Why did you refuse Diana Vreeland’s offer?
I found living in New York very tough for my attitude. And I hated being that far from my family for such a long time. I was very shy and I also didn’t trust my English that much. Actually, living in Italy perfectly suited me. But I didn’t stop working for Diana; she kept on commissioning me for work I was doing here in Italy. I still keep a wonderful memory of her. She was an extraordinary person. She never stopped sending me her regards even after she left Vogue.

How was it when you actually started photographing big movie stars? What were they like?
Shooting with celebrities was easy, since they all had strong personalities and they were all experienced and creative. They were all very cultured. I’ve noticed a huge kindness and willingness in all of them, ready to collaborate. Audrey Hepburn shocked me when she brought her slippers to my studio, so as not to mark my backdrop.

Versace, 1978Versace, 1978, by Gian Paolo Barbieri

How did you start collaborating with designers like Valentino and Armani?
They got in touch with me to collaborate. I was in the early days of my career in fashion and my works caught their attention. I was very lucky to work with the biggest Italian fashion designers. It helped me a lot and I built good relationships with all of them.

As there were no fashion editors and stylists at the beginning of your career, you had to do the styling yourself, is that right? Where did you source inspiration for your narratives, settings and styling?
That’s right, I did it all by myself. There was nobody to tell you what to do, so the creativity was at 100 per cent. Nowadays it’s very difficult to work because there are too many people involved in a shoot. And everybody has something to say. It’s not easy to find the opportunity to express your creativity. That’s why I try to work constantly on my personal projects.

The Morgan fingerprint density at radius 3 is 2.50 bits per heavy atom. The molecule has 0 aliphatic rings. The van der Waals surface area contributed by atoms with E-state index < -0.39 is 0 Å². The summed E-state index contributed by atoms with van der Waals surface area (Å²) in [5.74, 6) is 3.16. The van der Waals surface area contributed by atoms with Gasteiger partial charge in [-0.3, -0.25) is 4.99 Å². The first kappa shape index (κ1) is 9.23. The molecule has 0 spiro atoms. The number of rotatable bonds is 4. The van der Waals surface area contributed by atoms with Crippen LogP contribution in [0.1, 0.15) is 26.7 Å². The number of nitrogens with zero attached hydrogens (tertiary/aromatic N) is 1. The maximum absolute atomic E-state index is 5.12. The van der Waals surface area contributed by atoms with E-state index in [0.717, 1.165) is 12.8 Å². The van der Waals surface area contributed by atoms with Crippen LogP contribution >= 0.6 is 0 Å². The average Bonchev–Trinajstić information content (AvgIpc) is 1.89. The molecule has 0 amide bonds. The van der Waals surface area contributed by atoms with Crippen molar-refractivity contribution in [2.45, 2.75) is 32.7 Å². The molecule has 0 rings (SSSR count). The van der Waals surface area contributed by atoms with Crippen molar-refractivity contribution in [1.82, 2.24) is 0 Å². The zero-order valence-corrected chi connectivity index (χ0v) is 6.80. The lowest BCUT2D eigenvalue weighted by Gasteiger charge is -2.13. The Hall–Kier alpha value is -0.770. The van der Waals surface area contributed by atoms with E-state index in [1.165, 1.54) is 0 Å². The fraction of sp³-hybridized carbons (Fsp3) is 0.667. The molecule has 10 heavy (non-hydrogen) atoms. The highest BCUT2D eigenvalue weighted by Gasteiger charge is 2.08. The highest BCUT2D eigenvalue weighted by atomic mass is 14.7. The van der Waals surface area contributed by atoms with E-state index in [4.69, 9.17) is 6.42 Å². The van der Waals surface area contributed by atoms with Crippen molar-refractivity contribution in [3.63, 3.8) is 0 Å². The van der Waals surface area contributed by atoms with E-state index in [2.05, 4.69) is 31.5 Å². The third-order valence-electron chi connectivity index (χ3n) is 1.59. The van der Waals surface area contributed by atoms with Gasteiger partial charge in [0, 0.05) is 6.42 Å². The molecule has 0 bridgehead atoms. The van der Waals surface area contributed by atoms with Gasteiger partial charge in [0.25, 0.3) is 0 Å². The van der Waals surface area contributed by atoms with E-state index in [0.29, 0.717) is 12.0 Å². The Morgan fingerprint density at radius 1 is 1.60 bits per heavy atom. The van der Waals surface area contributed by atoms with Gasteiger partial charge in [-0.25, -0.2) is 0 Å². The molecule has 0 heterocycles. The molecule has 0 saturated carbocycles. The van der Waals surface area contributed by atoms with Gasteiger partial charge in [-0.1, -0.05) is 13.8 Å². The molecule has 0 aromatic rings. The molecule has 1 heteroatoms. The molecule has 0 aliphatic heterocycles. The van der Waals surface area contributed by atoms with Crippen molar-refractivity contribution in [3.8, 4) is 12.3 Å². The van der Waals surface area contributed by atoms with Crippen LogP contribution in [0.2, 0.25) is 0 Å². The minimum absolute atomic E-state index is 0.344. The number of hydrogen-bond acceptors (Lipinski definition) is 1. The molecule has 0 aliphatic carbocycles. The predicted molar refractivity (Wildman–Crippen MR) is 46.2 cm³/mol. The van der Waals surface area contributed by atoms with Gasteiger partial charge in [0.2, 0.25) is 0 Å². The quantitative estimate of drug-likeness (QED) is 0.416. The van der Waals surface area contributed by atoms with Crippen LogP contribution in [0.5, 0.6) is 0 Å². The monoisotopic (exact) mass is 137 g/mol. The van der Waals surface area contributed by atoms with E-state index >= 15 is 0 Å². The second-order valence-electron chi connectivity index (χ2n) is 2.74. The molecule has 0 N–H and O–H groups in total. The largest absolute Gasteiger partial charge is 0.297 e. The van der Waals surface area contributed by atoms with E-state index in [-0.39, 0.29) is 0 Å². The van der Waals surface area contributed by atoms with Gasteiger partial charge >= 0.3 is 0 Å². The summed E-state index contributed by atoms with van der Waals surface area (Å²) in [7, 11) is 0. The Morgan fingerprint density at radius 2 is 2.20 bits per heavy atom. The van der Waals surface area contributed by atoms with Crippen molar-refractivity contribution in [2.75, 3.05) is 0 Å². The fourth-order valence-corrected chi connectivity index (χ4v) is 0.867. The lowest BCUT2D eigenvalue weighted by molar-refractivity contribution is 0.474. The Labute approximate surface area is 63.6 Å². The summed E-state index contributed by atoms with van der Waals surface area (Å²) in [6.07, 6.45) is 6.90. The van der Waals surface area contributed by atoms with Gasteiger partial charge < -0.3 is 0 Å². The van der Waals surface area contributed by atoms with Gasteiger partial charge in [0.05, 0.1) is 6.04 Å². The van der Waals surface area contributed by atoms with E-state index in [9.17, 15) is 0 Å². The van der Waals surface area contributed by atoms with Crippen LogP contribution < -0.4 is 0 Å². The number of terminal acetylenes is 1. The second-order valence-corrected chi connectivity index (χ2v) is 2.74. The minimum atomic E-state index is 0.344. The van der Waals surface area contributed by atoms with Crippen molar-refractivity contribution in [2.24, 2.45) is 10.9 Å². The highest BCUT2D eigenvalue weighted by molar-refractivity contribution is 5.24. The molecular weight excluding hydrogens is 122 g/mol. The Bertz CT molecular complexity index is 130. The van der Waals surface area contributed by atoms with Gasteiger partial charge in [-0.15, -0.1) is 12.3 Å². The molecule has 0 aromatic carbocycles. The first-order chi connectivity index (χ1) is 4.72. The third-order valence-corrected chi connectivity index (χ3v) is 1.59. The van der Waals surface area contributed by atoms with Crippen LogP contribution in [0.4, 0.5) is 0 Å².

Tatiana Savialova per Valentino, 1996Tatiana Savialova per Valentino, 1996, by Gian Paolo Barbieri

You redefined the modern concept of fashion advertising. How did you do that and what inspired you to do so?
I never intended to redefine fashion advertising. I did what I felt like doing. My interest in art certainly helped me a lot.

Do you work in any specific way? Do you have a process?
The moment I get a job, I start thinking immediately. Some nights I don’t even sleep. I wake up in the middle of the night with ideas. I make a lot of research, mostly in art, movies and nature.

Tahiti, 1989Tahiti, 1989, by  Gian Paolo Barbieri

What compelled you to become a travel photographer later on?
When fashion photography took the train out of Italy, I felt a little out of place. But I thought that a photographer must be able to do all kinds of photography. So I decided to start travelling and creating several books. I started with Madagascar, Tahiti Tattoos and Equator – the sea trilogy. Reportage photography is very difficult. I thought about working outdoors with natural light and creating situations myself, thinking like in my studio. Obviously I had to go against an infinite number of difficulties, but overcame them thanks to my past experience and my determination.

How was it different for you from being a fashion photographer?
Fashion photography taught me to be precise. Along with my creativity, I applied the same principle to my ethnic photography. I could recreate the same ‘fashion mood’ in these reportage situations.

Experimentations, Seychelles 1999Experimentations, Seychelles 1999,  Gian Paolo Barbieri

There is often a link made between the style of your photographs and Federico Fellini’s film La Dolce Vita. Do you agree that there is a similarity?
I was certainly influenced by the lifestyle in those years. And Fellini is, of course, one of my biggest inspirations. You cannot help but be influenced by the period in which you live.

Have you ever met Fellini personally?
No, I did not meet him, only by fleeting encounters. I would have loved to meet him.

What is the biggest lesson you have learnt in life?

 by Sara Hesikova

From the Glass Archive – Issue 26 – Longevity